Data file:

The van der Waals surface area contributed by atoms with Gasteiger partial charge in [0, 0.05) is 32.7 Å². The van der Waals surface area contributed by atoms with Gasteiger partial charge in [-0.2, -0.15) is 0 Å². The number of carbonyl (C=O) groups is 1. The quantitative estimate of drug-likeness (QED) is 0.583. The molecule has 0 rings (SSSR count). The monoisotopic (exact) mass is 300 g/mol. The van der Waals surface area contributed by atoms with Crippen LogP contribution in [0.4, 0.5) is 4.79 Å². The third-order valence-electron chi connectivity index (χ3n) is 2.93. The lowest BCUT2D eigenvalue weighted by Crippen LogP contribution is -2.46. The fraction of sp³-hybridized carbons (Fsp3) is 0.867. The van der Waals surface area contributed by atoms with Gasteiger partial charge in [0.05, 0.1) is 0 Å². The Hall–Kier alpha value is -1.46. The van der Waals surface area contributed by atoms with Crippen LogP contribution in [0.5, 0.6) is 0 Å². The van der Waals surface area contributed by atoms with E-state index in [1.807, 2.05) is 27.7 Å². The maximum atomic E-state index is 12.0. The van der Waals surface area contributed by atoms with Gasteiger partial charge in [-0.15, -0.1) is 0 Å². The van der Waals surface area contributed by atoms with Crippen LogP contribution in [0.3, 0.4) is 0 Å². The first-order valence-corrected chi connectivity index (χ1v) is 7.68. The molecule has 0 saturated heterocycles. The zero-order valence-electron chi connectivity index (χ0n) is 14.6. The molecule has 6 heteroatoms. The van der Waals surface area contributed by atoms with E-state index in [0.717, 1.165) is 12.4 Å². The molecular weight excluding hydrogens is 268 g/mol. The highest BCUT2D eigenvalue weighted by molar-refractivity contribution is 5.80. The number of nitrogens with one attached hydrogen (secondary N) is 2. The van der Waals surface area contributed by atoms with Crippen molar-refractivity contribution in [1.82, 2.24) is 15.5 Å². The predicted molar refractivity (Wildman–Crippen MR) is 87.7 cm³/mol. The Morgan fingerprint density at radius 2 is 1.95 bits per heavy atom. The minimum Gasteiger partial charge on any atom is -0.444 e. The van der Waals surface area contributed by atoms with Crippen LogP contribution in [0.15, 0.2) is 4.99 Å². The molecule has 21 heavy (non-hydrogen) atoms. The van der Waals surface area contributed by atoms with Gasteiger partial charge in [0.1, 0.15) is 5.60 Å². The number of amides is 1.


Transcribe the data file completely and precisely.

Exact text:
The van der Waals surface area contributed by atoms with Gasteiger partial charge in [0, 0.05) is 32.7 Å². The van der Waals surface area contributed by atoms with Gasteiger partial charge in [-0.2, -0.15) is 0 Å². The number of carbonyl (C=O) groups is 1. The quantitative estimate of drug-likeness (QED) is 0.583. The molecule has 0 rings (SSSR count). The monoisotopic (exact) mass is 300 g/mol. The van der Waals surface area contributed by atoms with Crippen LogP contribution in [0.4, 0.5) is 4.79 Å². The third-order valence-electron chi connectivity index (χ3n) is 2.93. The lowest BCUT2D eigenvalue weighted by Crippen LogP contribution is -2.46. The fraction of sp³-hybridized carbons (Fsp3) is 0.867. The van der Waals surface area contributed by atoms with Gasteiger partial charge in [0.05, 0.1) is 0 Å². The Hall–Kier alpha value is -1.46. The van der Waals surface area contributed by atoms with Crippen LogP contribution in [0.5, 0.6) is 0 Å². The van der Waals surface area contributed by atoms with E-state index in [1.807, 2.05) is 27.7 Å². The maximum atomic E-state index is 12.0. The van der Waals surface area contributed by atoms with Gasteiger partial charge in [-0.15, -0.1) is 0 Å². The van der Waals surface area contributed by atoms with Crippen LogP contribution in [0.3, 0.4) is 0 Å². The first-order valence-corrected chi connectivity index (χ1v) is 7.68. The molecule has 0 saturated heterocycles. The zero-order valence-electron chi connectivity index (χ0n) is 14.6. The molecule has 6 heteroatoms. The van der Waals surface area contributed by atoms with E-state index in [0.717, 1.165) is 12.4 Å². The molecular weight excluding hydrogens is 268 g/mol. The highest BCUT2D eigenvalue weighted by molar-refractivity contribution is 5.80. The number of nitrogens with one attached hydrogen (secondary N) is 2. The van der Waals surface area contributed by atoms with Crippen molar-refractivity contribution in [1.82, 2.24) is 15.5 Å². The predicted molar refractivity (Wildman–Crippen MR) is 87.7 cm³/mol. The Morgan fingerprint density at radius 2 is 1.95 bits per heavy atom. The minimum Gasteiger partial charge on any atom is -0.444 e. The van der Waals surface area contributed by atoms with Crippen LogP contribution in [0.15, 0.2) is 4.99 Å². The molecule has 21 heavy (non-hydrogen) atoms. The van der Waals surface area contributed by atoms with Gasteiger partial charge in [0.1, 0.15) is 5.60 Å². The number of amides is 1.